Controversial Pentagon Agency Leads Research Projects

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A government office is sponsoring a robot race through the Mojave Desert with a $1 million cash prize, trying to build lasers powerful enough to down missiles and studying the feet of geckos. And it calls its best employees "freewheeling zealots."

DARPA (search) - the Pentagon's Defense Advanced Research Projects Agency - is unlike any other federal agency.

New assignments in terrorism and high-powered computer software have brought unwanted attention and controversy to the office of just 240 employees. Before that, it had quietly transformed not only the U.S. military, with stealth aircraft, Predator drones and precision bombs, but also American society, with the Internet and global positioning satellites.

The man whose work generated much of the recent publicity, former Iran-Contra figure and retired Adm. John Poindexter (search), left the agency Friday after 20 months.

This week, House-Senate conferees will debate a Senate-passed provision to halt spending on his Terrorism Information Awareness (search) project, which was designed to search the commercial transactions and personal records of millions of Americans to detect by computer the telltale patterns of activity by would-be terrorists.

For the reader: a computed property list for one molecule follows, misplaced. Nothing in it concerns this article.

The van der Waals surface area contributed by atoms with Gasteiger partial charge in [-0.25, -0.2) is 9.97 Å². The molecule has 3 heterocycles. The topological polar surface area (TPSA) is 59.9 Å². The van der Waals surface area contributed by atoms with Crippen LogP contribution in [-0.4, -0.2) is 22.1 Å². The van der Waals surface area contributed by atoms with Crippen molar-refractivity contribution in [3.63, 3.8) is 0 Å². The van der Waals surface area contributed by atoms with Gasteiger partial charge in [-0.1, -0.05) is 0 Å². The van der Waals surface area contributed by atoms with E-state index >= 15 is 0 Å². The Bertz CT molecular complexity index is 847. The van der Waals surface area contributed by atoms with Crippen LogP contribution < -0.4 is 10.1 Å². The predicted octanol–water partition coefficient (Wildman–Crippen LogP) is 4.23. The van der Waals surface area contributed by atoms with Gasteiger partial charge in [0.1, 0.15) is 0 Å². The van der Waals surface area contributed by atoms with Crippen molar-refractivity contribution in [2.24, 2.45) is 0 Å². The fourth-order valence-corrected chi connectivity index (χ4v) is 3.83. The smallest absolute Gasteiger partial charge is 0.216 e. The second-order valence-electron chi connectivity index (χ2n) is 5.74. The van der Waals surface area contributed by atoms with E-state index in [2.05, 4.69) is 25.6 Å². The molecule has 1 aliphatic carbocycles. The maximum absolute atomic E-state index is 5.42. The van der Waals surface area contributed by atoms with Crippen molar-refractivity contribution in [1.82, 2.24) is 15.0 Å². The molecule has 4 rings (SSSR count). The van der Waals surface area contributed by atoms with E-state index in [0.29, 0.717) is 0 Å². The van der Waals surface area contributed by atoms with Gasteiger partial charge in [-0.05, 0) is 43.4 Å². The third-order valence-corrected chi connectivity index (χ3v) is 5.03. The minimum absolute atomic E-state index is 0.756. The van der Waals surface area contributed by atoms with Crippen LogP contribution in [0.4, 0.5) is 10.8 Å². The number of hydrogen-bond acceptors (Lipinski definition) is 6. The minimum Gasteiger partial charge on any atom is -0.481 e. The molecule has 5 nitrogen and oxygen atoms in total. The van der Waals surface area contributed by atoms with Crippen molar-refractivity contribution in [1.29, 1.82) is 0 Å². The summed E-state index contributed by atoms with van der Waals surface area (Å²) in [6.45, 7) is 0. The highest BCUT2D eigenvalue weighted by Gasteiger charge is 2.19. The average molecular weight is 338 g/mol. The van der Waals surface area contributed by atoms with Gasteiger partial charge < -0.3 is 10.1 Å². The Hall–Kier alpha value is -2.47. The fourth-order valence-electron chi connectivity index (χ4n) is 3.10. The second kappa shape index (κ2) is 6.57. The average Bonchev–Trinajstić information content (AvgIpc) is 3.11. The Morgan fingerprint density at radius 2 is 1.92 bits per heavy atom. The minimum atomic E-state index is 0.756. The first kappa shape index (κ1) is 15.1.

Born in 1958 when the Soviet Union beat the United States into space with the Sputnik satellite, the agency is supposed to prevent technological surprises from U.S. adversaries. It long ago handed off ballistic missile work but still focuses on research that is over the horizon in time and space.

"We look at what future commanders might want," agency director Tony Tether says, "changing people's minds about what is technologically possible." DARPA investigates ideas "the traditional R&D community finds too outlandish or risky," its web site boasts.

"If they aren't failing more than 50 percent of the time, they are probably too conservative," says Steven Aftergood of the Federation of American Scientists (search).

Washington University's Ron Indeck, an engineering professor who's worked with DARPA, says, "They go for very high-risk, high-payoff projects."

And the Poindexter effort was high-risk in every way - as well as a classic illustration of how DARPA works.